Loss of integrity of thyroid morphology and function in children born to mothers with inadequately treated Graves' disease.
until further notice
SourceJournal of Clinical Endocrinology and Metabolism, 92, 8, (2007), pp. 2984-2991
Article / Letter to editor
Display more detailsDisplay less details
Journal of Clinical Endocrinology and Metabolism
SubjectUMCN 5.2: Endocrinology and reproduction
CONTEXT: Central congenital hypothyroidism (CH-C) in neonates born to mothers with inadequately treated Graves' disease usually needs T(4) supplementation. The thyroid and its regulatory system have not yet been extensively studied after T(4) withdrawal, until we observed disintegrated thyroid glands in some patients. OBJECTIVE: The aim was to study the occurrence and pathogenesis of disintegrated thyroid glands in CH-C patients. DESIGN, SETTING, PATIENTS, PARTICIPANTS: Thyroid function was measured and thyroid ultrasound imaging was performed in 13 children with CH-C due to inadequately treated maternal Graves' disease after T(4)-supplementation withdrawal (group Aa). In addition, thyroid ultrasound imaging was performed in six children with CH-C born to inadequately treated mothers with Graves' disease, in whom T(4) supplementation was not withdrawn yet (group Ab) or never initiated (group Ac), in six euthyroid children born to adequately treated mothers with Graves' disease (group B), and in 10 T(4)-supplemented children with CH-C as part of multiple pituitary hormone deficiency (group C). MAIN OUTCOME MEASURES: Thyroid function and aspect (volume, echogenicity, echotexture) were measured. RESULTS: In group A, five children had developed thyroidal hypothyroidism characterized by persistently elevated TSH concentrations and exaggerated TSH responses after TRH stimulation. In the majority of patients in groups A and C, thyroid echogenicity and volume were decreased, and echotexture was inhomogeneous. Thyroid ultrasound imaging was normal in group B children. CONCLUSIONS: Inadequately treated maternal Graves' disease not only may lead to CH-C but also carries an, until now, unrecognized risk of thyroid disintegration in the offspring as well. We speculate that insufficient TSH secretion due to excessive maternal-fetal thyroid hormone transfer inhibits physiological growth and development of the child's thyroid.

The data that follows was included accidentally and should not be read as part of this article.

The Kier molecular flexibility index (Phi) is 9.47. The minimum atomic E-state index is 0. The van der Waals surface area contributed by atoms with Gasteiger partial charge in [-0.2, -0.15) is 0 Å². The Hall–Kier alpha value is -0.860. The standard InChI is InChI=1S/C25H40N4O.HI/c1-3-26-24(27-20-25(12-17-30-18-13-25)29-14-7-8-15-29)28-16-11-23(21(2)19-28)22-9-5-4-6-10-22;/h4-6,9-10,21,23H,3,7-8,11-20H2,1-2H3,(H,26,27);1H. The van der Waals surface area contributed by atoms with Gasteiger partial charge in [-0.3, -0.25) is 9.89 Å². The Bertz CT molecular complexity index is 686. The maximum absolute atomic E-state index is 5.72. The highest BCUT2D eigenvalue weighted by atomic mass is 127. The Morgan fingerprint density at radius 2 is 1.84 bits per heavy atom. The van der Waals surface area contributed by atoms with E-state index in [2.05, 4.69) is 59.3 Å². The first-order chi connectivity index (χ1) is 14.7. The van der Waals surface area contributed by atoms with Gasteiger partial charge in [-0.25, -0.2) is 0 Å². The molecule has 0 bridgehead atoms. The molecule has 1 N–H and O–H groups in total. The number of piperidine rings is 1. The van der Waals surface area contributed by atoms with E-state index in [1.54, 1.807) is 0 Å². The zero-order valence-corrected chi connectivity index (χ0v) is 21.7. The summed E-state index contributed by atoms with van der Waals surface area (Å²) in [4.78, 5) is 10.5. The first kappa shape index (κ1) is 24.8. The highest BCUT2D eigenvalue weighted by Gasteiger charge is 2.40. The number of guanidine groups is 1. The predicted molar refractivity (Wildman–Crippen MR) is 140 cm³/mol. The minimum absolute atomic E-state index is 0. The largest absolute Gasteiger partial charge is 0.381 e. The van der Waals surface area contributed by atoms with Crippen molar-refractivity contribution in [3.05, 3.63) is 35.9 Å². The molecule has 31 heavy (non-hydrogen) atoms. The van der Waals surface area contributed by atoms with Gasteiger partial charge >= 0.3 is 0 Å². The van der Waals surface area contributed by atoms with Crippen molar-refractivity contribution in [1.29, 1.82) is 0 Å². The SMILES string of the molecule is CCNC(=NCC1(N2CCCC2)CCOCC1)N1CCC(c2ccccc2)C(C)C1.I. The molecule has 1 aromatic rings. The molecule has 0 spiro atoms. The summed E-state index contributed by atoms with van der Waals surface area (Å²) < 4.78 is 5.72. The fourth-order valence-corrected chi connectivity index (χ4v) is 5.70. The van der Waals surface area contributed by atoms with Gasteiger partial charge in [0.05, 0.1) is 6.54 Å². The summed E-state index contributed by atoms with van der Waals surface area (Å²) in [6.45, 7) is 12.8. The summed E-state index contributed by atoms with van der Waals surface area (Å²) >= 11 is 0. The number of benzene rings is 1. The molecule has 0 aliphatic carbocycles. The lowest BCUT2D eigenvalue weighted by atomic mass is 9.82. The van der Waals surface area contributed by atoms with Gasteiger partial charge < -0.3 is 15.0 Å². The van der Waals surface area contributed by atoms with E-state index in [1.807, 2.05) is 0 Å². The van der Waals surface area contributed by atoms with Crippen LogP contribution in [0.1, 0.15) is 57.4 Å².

Upload full text
Use your RU credentials (u/z-number and password) to log in with SURFconext to upload a file for processing by the repository team.